Thursday, 26 September 2013

A Singer Must Die... Sept 25, 2013 ****

...and other bedtime stories
By Melissa Langton & Mark Jones
Chapel off Chapel, Sept 24 until Sept 29, 2013
Reviewer: Kate Herbert
Review  also published in Herald Sun in print on Sunday Sept 29, 2013 and online at H Sun.

In her intelligently structured and irreverent solo show, A Singer Must Die... and other bedtime stories, Melissa Langton explores songs from the dark side – tempered with plenty of black comedy.

Langton is an audacious, impressive music theatre/cabaret performer and this production, directed by her equally accomplished partner, Mark Jones, showcases her prodigious talent.

She opens with Leonard Cohen’s A Singer Must Die, a bleak but witty tune that features a disenchanted singer who laments, “I’m sorry for smudging the air with my song.”

Accompanied by her talented pianist, Stephen Gray, Langton shifts effortlessly from bold jazz numbers, to gospel, latin beats and ballads, commanding the space with her formidable voice, broad vocal range and assured, professional and passionate delivery.

The themes may be grim – disillusion, death, despair, failed love, revenge – but Langton peppers the show with waggish, whimsical or brooding characters that weave their stories of woe amongst the lyrics.

In the perky I Don’t Think I’ll End It All Today, Langton airily sings about choosing not to suicide, then later sings Chuck Brodsky’s riotously vengeful number, Blow ‘Em Away, as a demented, dumped lover.

She delivers with passion the power ballad, Waiting for Charlie to Come Home (Bacharach/David), and then, portraying a widow mourning her husband, breaks our hearts by merging the two poignant songs, It Was A Good Time (Jarre) and Who Gave You Permission? (Bergman/Goldenberg).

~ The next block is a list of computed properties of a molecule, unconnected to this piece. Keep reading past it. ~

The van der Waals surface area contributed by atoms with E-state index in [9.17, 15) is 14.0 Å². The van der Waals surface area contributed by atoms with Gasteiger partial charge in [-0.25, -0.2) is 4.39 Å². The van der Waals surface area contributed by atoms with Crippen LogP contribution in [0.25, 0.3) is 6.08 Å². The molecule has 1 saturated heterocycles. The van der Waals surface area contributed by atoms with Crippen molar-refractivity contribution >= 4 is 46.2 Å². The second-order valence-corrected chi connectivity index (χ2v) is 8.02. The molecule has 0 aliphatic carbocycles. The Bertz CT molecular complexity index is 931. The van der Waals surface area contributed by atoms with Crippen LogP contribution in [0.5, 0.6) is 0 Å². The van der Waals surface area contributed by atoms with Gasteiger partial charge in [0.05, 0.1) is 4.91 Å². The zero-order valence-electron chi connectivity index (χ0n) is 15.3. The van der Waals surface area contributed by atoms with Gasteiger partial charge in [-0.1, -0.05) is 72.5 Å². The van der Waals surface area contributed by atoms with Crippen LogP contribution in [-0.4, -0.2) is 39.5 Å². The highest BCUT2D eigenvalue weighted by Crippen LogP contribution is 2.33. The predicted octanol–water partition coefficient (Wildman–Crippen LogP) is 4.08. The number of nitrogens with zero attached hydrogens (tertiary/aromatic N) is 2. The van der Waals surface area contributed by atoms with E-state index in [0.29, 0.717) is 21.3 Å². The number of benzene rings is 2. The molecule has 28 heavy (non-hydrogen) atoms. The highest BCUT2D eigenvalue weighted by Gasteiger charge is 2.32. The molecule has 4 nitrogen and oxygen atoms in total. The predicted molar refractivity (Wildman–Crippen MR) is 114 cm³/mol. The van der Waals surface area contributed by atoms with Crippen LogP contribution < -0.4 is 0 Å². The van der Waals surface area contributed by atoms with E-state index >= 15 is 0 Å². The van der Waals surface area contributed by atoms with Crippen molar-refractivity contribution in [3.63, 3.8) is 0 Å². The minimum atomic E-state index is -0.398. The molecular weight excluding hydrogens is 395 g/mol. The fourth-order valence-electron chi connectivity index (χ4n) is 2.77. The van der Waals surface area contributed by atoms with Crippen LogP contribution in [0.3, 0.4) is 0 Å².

There is plenty of fire and brimstone with Here Comes the Flood (Hannon) and Jacques Brel’s mischievous tune, Le Diable (Ca Va), that celebrates the business of wickedness from the devil’s viewpoint.

Did Jesus Have A Sister (Dory Previn) is a provocative and funny tune, while Internet Love (Dillie Keane) reminds women not to lie in their internet dating profiles, and Betty and Tom tells an eccentric love story about a bearded lady and her four-inch tall lover.

Burned (Franz Landesman) is a startling, moving and poetic piece that challenges us with forbidding, dark lyrics such as, “He burned me with his conman’s hands...his holy madman’s eyes.”

A Singer Must Die is a funny and stirring show that beautifully balances complex songs and uncomfortable subject matter with quirky characters, dialogue and Langton’s remarkable voice.

By Kate Herbert

Song list                                                                                  

A Singer Must Die – Leonard Cohen
I Don’t Think I’ll End It All Today – Harold Arlen/Yip Harburg
The Art Teacher – Rufus Wainwright
Did Jesus Have A Sister – Dory Previn
Through the Long and Sleepless Night – Neil Hannon
Waiting for Charlie to Come Home – Burt Bacharach/Hal David
Internet Love – Dillie Keane
Here Comes the Flood – Neil Hannon
Le Diable (Ca Va) – Jacques Brel
It Was A Good Time – Maurice Jarre
Who Gave You Permission? – Alan & Marilyn Bergman/ Billy Goldenberg
Blow ‘Em Away – Chuck Brodsky
Highwayman – Jimmy Webb
The Doctor – Loudon Wainwright

 Performed by – Melissa Langton

Accompanied by – Stephen Gray

Directed by – Mark Jones

Musically Directed by – Mark Jones

Sound/Lighting – Steph Kleeman

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